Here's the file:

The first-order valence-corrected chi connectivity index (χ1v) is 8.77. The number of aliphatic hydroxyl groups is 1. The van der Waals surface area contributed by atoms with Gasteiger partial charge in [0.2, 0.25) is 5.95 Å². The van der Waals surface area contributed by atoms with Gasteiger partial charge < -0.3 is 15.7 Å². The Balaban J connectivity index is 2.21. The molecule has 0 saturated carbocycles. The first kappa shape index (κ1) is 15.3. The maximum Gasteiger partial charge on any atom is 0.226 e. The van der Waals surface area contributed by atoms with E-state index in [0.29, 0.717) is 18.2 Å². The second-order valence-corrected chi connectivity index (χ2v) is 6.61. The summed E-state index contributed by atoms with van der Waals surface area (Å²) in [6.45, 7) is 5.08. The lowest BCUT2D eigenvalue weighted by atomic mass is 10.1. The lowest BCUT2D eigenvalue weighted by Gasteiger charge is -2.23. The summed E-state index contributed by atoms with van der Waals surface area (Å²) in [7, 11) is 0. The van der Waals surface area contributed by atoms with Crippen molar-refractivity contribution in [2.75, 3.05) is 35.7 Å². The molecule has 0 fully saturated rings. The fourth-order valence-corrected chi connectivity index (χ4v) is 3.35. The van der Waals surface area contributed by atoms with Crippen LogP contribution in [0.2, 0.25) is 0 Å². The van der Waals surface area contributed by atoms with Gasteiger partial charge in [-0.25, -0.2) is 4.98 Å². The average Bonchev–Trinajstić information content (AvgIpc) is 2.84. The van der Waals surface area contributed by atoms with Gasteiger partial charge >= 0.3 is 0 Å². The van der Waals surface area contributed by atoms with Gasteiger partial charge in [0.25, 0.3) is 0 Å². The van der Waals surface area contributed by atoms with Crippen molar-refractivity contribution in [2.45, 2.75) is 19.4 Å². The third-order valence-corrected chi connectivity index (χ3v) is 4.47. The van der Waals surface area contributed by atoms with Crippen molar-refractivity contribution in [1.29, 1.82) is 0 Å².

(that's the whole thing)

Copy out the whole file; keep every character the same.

The first-order valence-corrected chi connectivity index (χ1v) is 8.77. The number of aliphatic hydroxyl groups is 1. The van der Waals surface area contributed by atoms with Gasteiger partial charge in [0.2, 0.25) is 5.95 Å². The van der Waals surface area contributed by atoms with Gasteiger partial charge < -0.3 is 15.7 Å². The Balaban J connectivity index is 2.21. The molecule has 0 saturated carbocycles. The first kappa shape index (κ1) is 15.3. The maximum Gasteiger partial charge on any atom is 0.226 e. The van der Waals surface area contributed by atoms with E-state index in [0.29, 0.717) is 18.2 Å². The second-order valence-corrected chi connectivity index (χ2v) is 6.61. The summed E-state index contributed by atoms with van der Waals surface area (Å²) in [6.45, 7) is 5.08. The lowest BCUT2D eigenvalue weighted by atomic mass is 10.1. The lowest BCUT2D eigenvalue weighted by Gasteiger charge is -2.23. The summed E-state index contributed by atoms with van der Waals surface area (Å²) in [7, 11) is 0. The van der Waals surface area contributed by atoms with Crippen molar-refractivity contribution in [2.75, 3.05) is 35.7 Å². The molecule has 0 fully saturated rings. The fourth-order valence-corrected chi connectivity index (χ4v) is 3.35. The van der Waals surface area contributed by atoms with Crippen LogP contribution in [0.2, 0.25) is 0 Å². The van der Waals surface area contributed by atoms with Gasteiger partial charge in [-0.25, -0.2) is 4.98 Å². The average Bonchev–Trinajstić information content (AvgIpc) is 2.84. The van der Waals surface area contributed by atoms with Gasteiger partial charge >= 0.3 is 0 Å². The van der Waals surface area contributed by atoms with Gasteiger partial charge in [0.25, 0.3) is 0 Å². The van der Waals surface area contributed by atoms with Crippen molar-refractivity contribution in [2.45, 2.75) is 19.4 Å². The third-order valence-corrected chi connectivity index (χ3v) is 4.47. The van der Waals surface area contributed by atoms with Crippen molar-refractivity contribution in [1.29, 1.82) is 0 Å².